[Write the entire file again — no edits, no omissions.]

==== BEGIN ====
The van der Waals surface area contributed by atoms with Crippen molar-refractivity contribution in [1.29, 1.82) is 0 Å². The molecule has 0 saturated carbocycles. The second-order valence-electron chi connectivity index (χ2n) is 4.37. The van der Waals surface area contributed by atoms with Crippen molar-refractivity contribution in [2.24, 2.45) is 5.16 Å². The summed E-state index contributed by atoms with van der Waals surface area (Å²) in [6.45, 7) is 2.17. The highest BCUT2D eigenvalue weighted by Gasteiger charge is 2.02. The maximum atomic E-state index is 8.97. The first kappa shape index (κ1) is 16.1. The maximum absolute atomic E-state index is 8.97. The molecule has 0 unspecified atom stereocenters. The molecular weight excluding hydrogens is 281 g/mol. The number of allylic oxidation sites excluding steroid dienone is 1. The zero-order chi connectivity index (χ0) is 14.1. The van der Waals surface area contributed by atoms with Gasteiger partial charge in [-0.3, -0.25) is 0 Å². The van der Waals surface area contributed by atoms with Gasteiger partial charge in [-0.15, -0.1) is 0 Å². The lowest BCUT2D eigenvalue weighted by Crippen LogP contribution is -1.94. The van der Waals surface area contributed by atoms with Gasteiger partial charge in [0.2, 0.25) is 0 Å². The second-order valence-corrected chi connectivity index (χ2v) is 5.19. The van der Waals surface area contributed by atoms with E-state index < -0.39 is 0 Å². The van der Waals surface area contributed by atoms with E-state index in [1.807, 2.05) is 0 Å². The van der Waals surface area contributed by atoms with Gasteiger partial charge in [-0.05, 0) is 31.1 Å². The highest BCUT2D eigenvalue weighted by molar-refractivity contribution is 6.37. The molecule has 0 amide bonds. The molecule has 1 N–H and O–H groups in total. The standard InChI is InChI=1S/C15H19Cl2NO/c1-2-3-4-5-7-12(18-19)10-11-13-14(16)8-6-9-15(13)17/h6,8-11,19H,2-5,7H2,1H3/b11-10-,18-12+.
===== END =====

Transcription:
The van der Waals surface area contributed by atoms with Crippen molar-refractivity contribution in [1.29, 1.82) is 0 Å². The molecule has 0 saturated carbocycles. The second-order valence-electron chi connectivity index (χ2n) is 4.37. The van der Waals surface area contributed by atoms with Crippen molar-refractivity contribution in [2.24, 2.45) is 5.16 Å². The summed E-state index contributed by atoms with van der Waals surface area (Å²) in [6.45, 7) is 2.17. The highest BCUT2D eigenvalue weighted by Gasteiger charge is 2.02. The maximum atomic E-state index is 8.97. The first kappa shape index (κ1) is 16.1. The maximum absolute atomic E-state index is 8.97. The molecule has 0 unspecified atom stereocenters. The molecular weight excluding hydrogens is 281 g/mol. The number of allylic oxidation sites excluding steroid dienone is 1. The zero-order chi connectivity index (χ0) is 14.1. The van der Waals surface area contributed by atoms with Gasteiger partial charge in [-0.3, -0.25) is 0 Å². The van der Waals surface area contributed by atoms with Gasteiger partial charge in [-0.15, -0.1) is 0 Å². The lowest BCUT2D eigenvalue weighted by Crippen LogP contribution is -1.94. The van der Waals surface area contributed by atoms with Gasteiger partial charge in [0.2, 0.25) is 0 Å². The second-order valence-corrected chi connectivity index (χ2v) is 5.19. The van der Waals surface area contributed by atoms with E-state index < -0.39 is 0 Å². The van der Waals surface area contributed by atoms with E-state index in [1.807, 2.05) is 0 Å². The van der Waals surface area contributed by atoms with Gasteiger partial charge in [-0.05, 0) is 31.1 Å². The highest BCUT2D eigenvalue weighted by molar-refractivity contribution is 6.37. The molecule has 0 amide bonds. The molecule has 1 N–H and O–H groups in total. The standard InChI is InChI=1S/C15H19Cl2NO/c1-2-3-4-5-7-12(18-19)10-11-13-14(16)8-6-9-15(13)17/h6,8-11,19H,2-5,7H2,1H3/b11-10-,18-12+.